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STYLE OPINION THE WAYFARER

The bohemian mood goes globetrotting for SS17. Look to labels such as Etro for an effortless mix of global influences and a luxe aesthetic.

Words by Georgina Lucas.

Paisley prints taken from ancient Iranian tradition, a statement necklace that might have been discovered in a Moroccan souk, embellishment inspired by the beaches of Peru – for SS17, take to far-flung shores. To master the mood, turn first to a label that has bohemia running through its veins: Etro. Made for ‘free-wheeling, soulful women’, the SS17 show notes quoted Led Zeppelin’s Kashmir lyrics, ‘I am a traveller of both time and space,’ and opened with Frederikke Sofie’s Pre-Raphaelite curls. The ensuing poetry of colour and print exuded joy, and the house’s signature paisley was very much in evidence, punctuated with woven tan belts and beaten brass jewellery.

Veronica Etro sums up the mindset: ‘She loves to travel. She’s eclectic, cosmopolitan, exotic, ironic. She follows her whims and enjoys the fantasy fashion can bring, playing with patterns and accessories.’ There’s much to be emulated in the freedom of Etro’s approach. The key? Don’t try too hard. The abandonment of self-consciousness is integral to achieving the wayfarer’s effortless artistry – it is ‘the balance between heritage and a modern touch, blending artisan know-how with creative experimentation,’ says Etro.

Elsewhere, the application of itinerant influences is both varied and versatile. Peter Pilotto collected details on travels through Paracas, Peru, such as neon lamé pompoms and gold macramé that adorn floor-sweeping silhouettes, and natural linens paired with embroidered technicolour palm trees. While at Loewe, Jonathan Anderson’s application of texture was key, with minimal, boxy shapes cut with asymmetrical hems that hinted at an Eastern influence, and edges trimmed with fringing or left raw.

Oscar de la Renta, too, embraced a cacophony of inspirations, such as broderie anglaise sitting with ikat prints and handkerchief hems floating alongside head-to-toe paisley, all elevated for the Upper East Side woman. Elsewhere, Alexander McQueen’s signature gothic drama was infused with a wild Shetland charm and Chloé’s 1970s-printed ruffles had a gypsy edge.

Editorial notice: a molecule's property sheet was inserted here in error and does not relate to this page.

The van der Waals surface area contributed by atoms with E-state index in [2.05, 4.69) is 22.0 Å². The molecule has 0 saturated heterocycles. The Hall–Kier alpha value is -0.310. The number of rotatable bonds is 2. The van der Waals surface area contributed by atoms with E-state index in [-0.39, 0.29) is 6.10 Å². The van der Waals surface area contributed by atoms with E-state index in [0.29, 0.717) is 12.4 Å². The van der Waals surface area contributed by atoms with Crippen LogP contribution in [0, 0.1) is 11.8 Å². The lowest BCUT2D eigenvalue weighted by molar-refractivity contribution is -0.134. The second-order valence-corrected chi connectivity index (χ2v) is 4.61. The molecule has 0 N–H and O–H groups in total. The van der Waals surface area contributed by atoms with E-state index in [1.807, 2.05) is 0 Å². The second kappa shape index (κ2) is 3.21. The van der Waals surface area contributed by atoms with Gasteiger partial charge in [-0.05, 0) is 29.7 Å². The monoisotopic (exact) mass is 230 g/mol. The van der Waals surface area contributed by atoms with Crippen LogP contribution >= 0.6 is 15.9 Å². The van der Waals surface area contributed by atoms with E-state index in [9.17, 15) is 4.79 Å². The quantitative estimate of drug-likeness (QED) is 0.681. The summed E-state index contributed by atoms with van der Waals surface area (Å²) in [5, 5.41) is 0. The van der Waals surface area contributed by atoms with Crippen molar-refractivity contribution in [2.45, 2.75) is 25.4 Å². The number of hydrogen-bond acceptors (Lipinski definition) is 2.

And then there is the introduction of utility. At Etro this came in the form of practical satchels, designed for hip flasks and sketching pencils. While at Isabel Marant, where herds of nonchalant Parisians flock to satisfy their boho fix, the mood took on a functional, almost athleisure edge, with quilted kimono jackets and drawstring waists set against all-over ruffled prints.

The wayfarer mood is about evoking a lifestyle rather than creating a look. Veronica Etro referenced Berbers – the original travellers, although Talitha Getty and her jet-set 1960s posse is perhaps the closest the trend comes to adopting a muse. The attitude is that of a nomadic collector – a cosmopolitan, exotic approach to dressing, rooted in a globe-trotting lifestyle.

The vacation labels have this exotic approach down to a fine art, perhaps because the wayfarer’s natural habit is anywhere but home. Israeli designer Dodo Bar Or’s kaffiyeh-inspired pieces perfectly encapsulate the far-flung style. As do Muzungu Sisters and Athena Procopiou’s swirling prints, kaftan silhouettes and pompom details. Meanwhile, at Caroline Constas and Zimmermann, vacation-style pieces acquire event status – see asymmetric hems, wrap silhouettes and layered ruffles.

Alhough the runways would suggest the look pervades an understated application, it needn’t. This mood translates excellently (and effortlessly) to accessories. Carry a basket bag by Sophie Anderson or Mark Cross, wear shoulder-sweeping earrings from Isabel Marant, or an abstract necklace by Marni. Dressing from the feet, look to Valentino’s studded, tasselled sandals or Sanayi 313’s intricately embellished slides. And, if in doubt? Take heed of Veronica Etro’s mantra: ‘Love colour, don’t take it too seriously – play with fashion and always smile.’

The muse: Talitha Getty photographed for Vogue in 1970.

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PHOTOGRAPHS PATRICK LICHFIELD/CONDÉ NAST/GETTY IMAGES

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